This thing is beyond cool. The Force is strong with this Falcon. The box is in gently used condition -- it's a box a kid took care of since he got it for Christmas in 1982, but it's not super great. You can clearly judge for yourself. Looks good enough that it's displayed in the locked glass cabinet in our physical store (The Rec Room). As you can see it still has the note from Santa and the lucky recipient's name on the box, and the proof of purchase was cut. The figures are in by and large very good condition to excellent. The Luke is still sealed in his baggie. Chewie, Han, and Lando are excellent, while the two droids have some wear. These Micro Collection Falcons are fairly rare to find with I think all stickers, all guns, radar dish, ramp, cockpit glass, all features work, color is outstanding. One rear landing gear was broken and repaired. Unfortunately, it has a slight twist, so it won't fully retract. We've included a good matching replacement that you can swap out if you want, but you can't display this with the gear up (unless you have a stand), so it doesn't matter for display purposes.
For some further backstory on this one-season only release, the good folks at Star Wars Collector Archives (the SWCA.com) have this to say:
"The Micro Collection Millennium Falcon was awesome; definitely my favorite toy in the line. Unlike Kenner's Millennium Falcon action figure toy, which was so out of scale that the figures couldn't even stand up inside of it, the Micro version of the vehicle was acceptably sized in relation to the tiny metal figures that came with it. Other notable features included a pop-up access hatch to the outside of the hull, a gunner's chair, and rotating cannons on the ship's top and bottom. (It was the only vintage Falcon toy to feature this movie-accurate detail.)
"The six figures the toy came with indicate it was meant primarily to re-create scenes from The Empire Strikes Back. Chewie takes a pose from Echo Base on Hoth, when the Wookie is seen repairing the Falcon; Han, crouching with his blaster ready, is meant to represent the character as he's fending off laser blasts while trying to escape from Hoth; the poses of Lando and Luke derive from the end of the film, when a one-handed Luke is rescued from the bottom of Cloud City; and Threepio and Artoo...well, they're just Threepio and Artoo. It's really a shame that a Leia figure wasn't included in the set, as she spent a good portion of the film aboard the vehicle.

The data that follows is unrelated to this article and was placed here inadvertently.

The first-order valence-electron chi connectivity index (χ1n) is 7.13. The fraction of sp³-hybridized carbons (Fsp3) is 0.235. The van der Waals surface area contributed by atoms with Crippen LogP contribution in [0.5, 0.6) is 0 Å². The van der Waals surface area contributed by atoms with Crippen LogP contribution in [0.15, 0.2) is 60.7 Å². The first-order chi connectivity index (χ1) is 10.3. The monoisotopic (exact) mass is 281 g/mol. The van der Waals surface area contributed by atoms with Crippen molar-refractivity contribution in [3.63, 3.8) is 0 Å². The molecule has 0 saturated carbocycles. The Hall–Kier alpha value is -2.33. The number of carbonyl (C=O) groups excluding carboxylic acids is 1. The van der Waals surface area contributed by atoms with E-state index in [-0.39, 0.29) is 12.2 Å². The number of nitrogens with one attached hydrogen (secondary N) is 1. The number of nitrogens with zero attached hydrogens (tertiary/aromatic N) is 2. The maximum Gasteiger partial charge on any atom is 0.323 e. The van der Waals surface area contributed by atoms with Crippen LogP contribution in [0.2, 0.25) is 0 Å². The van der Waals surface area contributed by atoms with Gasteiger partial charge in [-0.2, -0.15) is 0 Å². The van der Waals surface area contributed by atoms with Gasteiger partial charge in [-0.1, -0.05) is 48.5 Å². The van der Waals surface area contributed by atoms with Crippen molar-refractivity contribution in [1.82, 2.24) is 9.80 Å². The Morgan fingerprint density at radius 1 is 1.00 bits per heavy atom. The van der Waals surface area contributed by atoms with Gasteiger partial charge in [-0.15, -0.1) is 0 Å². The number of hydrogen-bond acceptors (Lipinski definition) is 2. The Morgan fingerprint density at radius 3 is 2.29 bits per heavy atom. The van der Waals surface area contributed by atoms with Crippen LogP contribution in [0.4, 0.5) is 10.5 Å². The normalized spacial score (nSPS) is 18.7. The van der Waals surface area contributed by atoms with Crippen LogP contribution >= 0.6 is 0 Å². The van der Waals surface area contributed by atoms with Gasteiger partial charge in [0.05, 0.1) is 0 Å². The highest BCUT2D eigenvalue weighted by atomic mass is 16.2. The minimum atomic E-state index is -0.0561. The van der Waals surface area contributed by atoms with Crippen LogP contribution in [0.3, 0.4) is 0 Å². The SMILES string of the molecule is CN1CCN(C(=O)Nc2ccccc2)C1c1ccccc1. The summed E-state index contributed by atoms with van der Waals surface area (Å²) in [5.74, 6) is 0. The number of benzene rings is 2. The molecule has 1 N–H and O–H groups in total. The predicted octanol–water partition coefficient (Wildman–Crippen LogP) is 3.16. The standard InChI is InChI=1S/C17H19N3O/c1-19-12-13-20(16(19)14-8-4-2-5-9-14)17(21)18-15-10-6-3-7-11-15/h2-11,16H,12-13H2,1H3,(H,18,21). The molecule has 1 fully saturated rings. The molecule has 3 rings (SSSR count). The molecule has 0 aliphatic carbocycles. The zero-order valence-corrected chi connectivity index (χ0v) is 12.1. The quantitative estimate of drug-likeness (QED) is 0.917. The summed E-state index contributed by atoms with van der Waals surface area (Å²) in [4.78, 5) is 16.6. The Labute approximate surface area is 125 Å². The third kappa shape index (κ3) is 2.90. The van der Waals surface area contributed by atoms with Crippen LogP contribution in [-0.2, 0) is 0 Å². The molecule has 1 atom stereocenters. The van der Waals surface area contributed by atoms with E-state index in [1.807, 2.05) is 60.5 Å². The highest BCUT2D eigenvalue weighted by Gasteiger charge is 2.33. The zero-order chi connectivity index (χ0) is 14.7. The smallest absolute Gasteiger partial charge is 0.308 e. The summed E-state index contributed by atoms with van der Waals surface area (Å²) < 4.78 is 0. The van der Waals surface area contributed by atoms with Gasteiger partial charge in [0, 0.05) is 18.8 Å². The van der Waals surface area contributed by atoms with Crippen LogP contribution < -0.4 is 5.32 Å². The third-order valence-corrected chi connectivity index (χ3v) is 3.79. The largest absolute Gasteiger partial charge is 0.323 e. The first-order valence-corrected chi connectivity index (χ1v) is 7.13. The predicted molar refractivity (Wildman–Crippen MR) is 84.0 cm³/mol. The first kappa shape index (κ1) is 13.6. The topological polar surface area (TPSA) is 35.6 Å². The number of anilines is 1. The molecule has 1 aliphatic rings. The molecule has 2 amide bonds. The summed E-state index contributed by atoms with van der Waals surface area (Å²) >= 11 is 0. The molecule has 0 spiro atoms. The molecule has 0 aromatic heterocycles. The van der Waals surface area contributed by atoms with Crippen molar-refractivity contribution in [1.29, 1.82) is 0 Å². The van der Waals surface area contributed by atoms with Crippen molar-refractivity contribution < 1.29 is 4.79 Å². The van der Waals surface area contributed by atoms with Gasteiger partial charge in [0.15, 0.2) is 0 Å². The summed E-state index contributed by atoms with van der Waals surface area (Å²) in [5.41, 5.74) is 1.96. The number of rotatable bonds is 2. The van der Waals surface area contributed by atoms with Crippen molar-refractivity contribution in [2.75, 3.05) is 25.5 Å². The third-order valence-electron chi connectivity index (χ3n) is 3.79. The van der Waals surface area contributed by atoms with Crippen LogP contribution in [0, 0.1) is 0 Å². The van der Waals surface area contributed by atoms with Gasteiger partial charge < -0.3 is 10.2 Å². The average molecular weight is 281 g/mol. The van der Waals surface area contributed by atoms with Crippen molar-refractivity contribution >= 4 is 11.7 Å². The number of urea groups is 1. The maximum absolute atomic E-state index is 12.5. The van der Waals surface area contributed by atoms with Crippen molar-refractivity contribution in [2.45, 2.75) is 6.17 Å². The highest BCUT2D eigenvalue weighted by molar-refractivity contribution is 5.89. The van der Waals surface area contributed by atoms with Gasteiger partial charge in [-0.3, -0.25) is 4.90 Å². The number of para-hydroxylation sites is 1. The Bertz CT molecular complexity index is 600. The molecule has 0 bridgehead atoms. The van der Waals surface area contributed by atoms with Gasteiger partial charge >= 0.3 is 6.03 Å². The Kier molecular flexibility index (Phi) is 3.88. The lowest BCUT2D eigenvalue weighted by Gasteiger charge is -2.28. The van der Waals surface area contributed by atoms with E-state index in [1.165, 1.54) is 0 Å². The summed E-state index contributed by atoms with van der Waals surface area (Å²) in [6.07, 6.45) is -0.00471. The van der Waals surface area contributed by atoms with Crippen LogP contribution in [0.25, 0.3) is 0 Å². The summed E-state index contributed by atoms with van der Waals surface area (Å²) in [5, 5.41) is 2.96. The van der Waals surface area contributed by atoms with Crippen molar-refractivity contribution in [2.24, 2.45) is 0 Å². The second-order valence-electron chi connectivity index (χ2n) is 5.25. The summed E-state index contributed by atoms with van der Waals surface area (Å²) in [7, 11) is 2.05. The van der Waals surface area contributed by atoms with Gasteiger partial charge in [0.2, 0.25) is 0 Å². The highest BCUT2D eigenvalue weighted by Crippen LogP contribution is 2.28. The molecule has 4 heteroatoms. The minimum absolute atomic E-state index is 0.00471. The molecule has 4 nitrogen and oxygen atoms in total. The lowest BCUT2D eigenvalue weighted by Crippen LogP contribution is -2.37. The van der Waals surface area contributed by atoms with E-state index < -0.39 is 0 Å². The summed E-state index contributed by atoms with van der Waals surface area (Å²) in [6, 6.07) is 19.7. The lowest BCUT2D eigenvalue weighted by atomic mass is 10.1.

"Meant for a limited release via Sears during the 1982 Christmas season, followed by a wide release in '83, the Falcon fell victim to the pre-mature cancellation of the Micro line and was never issued in large numbers. In the end, collectors could only get it by going through Sears, and Sears didn't carry it for too long."
Here's the vintage advertising form the 1982 Sears Wishbook (and oh man does that take me back -- you can probably find half our shop in it, no joke):
"Here's where all the action began for HAN SOLO and CHEWBACCA. Now the Rebel Alliance depends on them! The top of the MILLENNIUM FALCON comes off and reveals extra play areas and storage compartments. In fact, this vehicle includes nearly all your favorite features scaled to size. With die cast figures included, it adds another great dimension to STAR WARS fun. Ages 4 and up. Assembly required"
And here's the Star Wars Collector's Archive discussion on the background for the one-year only limited run of Micro Collection sets after the release of Empire, and hence, why they are so rare ... and the rarest of the production runs was this Falcon:
"Kenner's Micro Collection line of toys was both revolutionary and short-lived. Whereas today, nearly every major toy line has a micro-scale division, in 1982, when the Micro Collection was introduced, it received a rather tepid response at retail, and was cancelled after only one year. The Micro Collection playsets were based on key action sequences from Star Wars and The Empire Strikes Back. Each set came with a varying number of posed metal figures, as well as a sort of plastic stage, which served as a miniature 'environment' in which kids could play out their favorite Star Wars moments.
"The figures' lack of posability is often cited as a key factor in the demise of the line; but this is a somewhat simplistic explanation for why the Micro Collection never really took off. By 1982, the ESB line was fast drawing to a close; more importantly, kids' interests were increasingly being drawn away from Star Wars towards competing action figure brands, such as Masters of the Universe and the 33/4" incarnation of G.I. Joe. It was simply a poor time to introduce such an extensive and unfamiliar product line. Had it been launched more conservatively, and amidst the rush of hype surrounding the 1983 release of Return of the Jedi, the Micro Collection might have fared much better. But as it turned out, the line was cancelled, and Star Wars collectors had to wait until 1994, the year that Galoob introduced their popular line of Star Wars Micro Machines, before they could again buy micro-scale toy products.
"In all, 70 die-cast metal figures were released, each coming as part of either a retail playset or the one mail-away premium attached to the line, the so-called 'Build Your Armies' figure set."
May the Force be with you.
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